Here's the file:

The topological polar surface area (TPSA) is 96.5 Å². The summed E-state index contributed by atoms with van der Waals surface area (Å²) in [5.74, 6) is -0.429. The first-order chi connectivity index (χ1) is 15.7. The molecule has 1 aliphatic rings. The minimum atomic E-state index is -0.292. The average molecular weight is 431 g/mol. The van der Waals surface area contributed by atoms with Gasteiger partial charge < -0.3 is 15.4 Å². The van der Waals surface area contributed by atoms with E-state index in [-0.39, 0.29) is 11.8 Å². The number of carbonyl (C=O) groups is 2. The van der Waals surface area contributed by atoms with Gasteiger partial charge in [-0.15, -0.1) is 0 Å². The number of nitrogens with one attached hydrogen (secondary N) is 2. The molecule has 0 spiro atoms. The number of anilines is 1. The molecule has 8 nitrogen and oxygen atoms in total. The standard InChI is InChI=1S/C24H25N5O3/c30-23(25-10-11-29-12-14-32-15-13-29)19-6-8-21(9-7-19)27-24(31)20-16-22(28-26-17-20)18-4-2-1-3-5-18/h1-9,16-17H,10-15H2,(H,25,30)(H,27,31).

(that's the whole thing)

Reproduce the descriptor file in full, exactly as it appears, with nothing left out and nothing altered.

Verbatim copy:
The topological polar surface area (TPSA) is 96.5 Å². The summed E-state index contributed by atoms with van der Waals surface area (Å²) in [5.74, 6) is -0.429. The first-order chi connectivity index (χ1) is 15.7. The molecule has 1 aliphatic rings. The minimum atomic E-state index is -0.292. The average molecular weight is 431 g/mol. The van der Waals surface area contributed by atoms with Gasteiger partial charge < -0.3 is 15.4 Å². The van der Waals surface area contributed by atoms with E-state index in [-0.39, 0.29) is 11.8 Å². The number of carbonyl (C=O) groups is 2. The van der Waals surface area contributed by atoms with Gasteiger partial charge in [-0.15, -0.1) is 0 Å². The number of nitrogens with one attached hydrogen (secondary N) is 2. The molecule has 0 spiro atoms. The number of anilines is 1. The molecule has 8 nitrogen and oxygen atoms in total. The standard InChI is InChI=1S/C24H25N5O3/c30-23(25-10-11-29-12-14-32-15-13-29)19-6-8-21(9-7-19)27-24(31)20-16-22(28-26-17-20)18-4-2-1-3-5-18/h1-9,16-17H,10-15H2,(H,25,30)(H,27,31).